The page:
Commanders brief US envoy in Pakistan: officials
Military commanders briefed a new US troubleshooter on the fight against Islamists in the border areas with Afghanistan during a visit to northwest Pakistan, officials said.world Updated: Feb 12, 2009 09:38 IST
Military commanders on Wednesday briefed a new US troubleshooter on the fight against Islamists in the border areas with Afghanistan during a visit to northwest Pakistan, officials said.
Richard Holbrooke has embarked on a major review of US policy in Afghanistan and Pakistan after being appointed by President Barack Obama, who is determined to turn around the war against Islamist extremism in South Asia.
"Holbrooke met the top military commander for the northwestern region, Lieutenant General Masood Aslam, and attended a briefing on security issues after arrival in Peshawar," a military official said, requesting anonymity.
Pakistan's rugged tribal regions have been wracked by violence since becoming a stronghold for hundreds of Taliban and Al-Qaeda rebels who fled across the border to escape the US-led invasion of Afghanistan in late 2001.
The area has been at the heart of strained relations between Islamabad and Washington, which has accused ally Pakistan of not doing enough to stop Islamist militants from attacking international troops across the border.
The US envoy's visit coincided with a bombing in Peshawar, the capital of the North West Frontier Province, which killed a provincial lawmaker and wounded seven others, underscoring the violence blighting the region.
"Holbrooke also travelled to Mohmand tribal region by helicopter, where senior military officials briefed him about ongoing military operations in the area," the official said.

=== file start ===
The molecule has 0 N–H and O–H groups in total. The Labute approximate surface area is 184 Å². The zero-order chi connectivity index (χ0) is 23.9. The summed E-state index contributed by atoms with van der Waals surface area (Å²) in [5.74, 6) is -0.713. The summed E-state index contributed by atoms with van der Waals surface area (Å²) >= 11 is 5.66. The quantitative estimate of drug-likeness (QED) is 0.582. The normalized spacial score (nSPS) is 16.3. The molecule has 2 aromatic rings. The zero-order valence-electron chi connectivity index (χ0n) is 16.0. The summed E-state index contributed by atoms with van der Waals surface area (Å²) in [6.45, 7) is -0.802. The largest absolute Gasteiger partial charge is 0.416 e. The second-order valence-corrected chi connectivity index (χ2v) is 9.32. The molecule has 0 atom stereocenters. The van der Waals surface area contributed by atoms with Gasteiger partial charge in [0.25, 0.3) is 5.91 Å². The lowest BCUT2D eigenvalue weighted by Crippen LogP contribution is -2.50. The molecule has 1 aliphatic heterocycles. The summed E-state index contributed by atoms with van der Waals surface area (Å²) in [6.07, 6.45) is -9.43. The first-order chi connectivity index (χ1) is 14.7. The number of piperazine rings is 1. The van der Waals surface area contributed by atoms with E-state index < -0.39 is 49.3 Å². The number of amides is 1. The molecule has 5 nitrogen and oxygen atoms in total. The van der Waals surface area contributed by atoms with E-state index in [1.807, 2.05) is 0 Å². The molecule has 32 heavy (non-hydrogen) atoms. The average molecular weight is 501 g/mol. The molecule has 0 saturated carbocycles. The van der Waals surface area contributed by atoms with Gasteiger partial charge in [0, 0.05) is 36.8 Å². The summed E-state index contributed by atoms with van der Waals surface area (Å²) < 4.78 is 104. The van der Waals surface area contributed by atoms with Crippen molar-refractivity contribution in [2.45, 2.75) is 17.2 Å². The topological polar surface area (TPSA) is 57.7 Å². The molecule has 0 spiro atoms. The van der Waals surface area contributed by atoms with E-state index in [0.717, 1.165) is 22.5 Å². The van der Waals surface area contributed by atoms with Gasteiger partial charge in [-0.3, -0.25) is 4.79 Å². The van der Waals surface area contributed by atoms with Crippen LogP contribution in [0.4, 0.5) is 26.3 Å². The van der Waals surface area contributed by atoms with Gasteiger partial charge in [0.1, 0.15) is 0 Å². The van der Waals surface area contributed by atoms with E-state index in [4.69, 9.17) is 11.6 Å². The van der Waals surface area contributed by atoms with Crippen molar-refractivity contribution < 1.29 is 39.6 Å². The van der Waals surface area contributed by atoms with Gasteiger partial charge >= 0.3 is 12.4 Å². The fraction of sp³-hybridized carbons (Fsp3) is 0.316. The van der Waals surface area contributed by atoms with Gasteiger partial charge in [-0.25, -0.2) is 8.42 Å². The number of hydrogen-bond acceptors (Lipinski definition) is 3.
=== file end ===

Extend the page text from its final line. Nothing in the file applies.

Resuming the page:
Holbrooke had on Tuesday met Pakistan President Asif Ali Zardari, Prime Minister Yousuf Raza Gilani and Foreign Minister Shah Mehmood Qureshi.
US President Obama called Monday for a combined effort to eradicate Al-Qaeda safe havens in Afghanistan and in the border region with Pakistan, expressing concern over an Afghan government that "seems very detached."
Washington has put together plans to send up to 30,000 extra troops to Afghanistan, which would double the US contingent fighting against a widening Taliban-led insurgency along with NATO forces.
"The US diplomat also held a meeting with provincial governor Owais Ahmad Ghani and discussed cooperation between Pakistan and the United States in the war on terror," an official at the governor's residence told AFP.
"Ghani also briefed Holbrooke about the ongoing military operation and development projects that the government has launched in the tribal regions."
Holbrooke will hold talks in Pakistan until Thursday and is also scheduled to visit Afghanistan and India before reporting back to Washington.
"I am here to listen and learn," in "this critically important country," Holbrooke said in a statement after arriving in Islamabad on Monday.
Pakistan has called for a new strategy to combat extremism based on dialogue with Washington and urged a rethink of US military action on its soil -- Islamabad is fiercely opposed to suspected US missile strikes against militants.
Separately, a security official said the military killed seven Taliban militants in Bajaur tribal region on Wednesday as part of a government offensive.
"Troops backed by tanks and artillery pounded militant hideouts in Mamoun, killing seven rebels and destroying 25 of their hideouts," senior security official Mustaqeem Khan told AFP.
The latest operation came against the background of an ultimatum laid down by Taliban rebels for government to evacuate the area or see schools destroyed.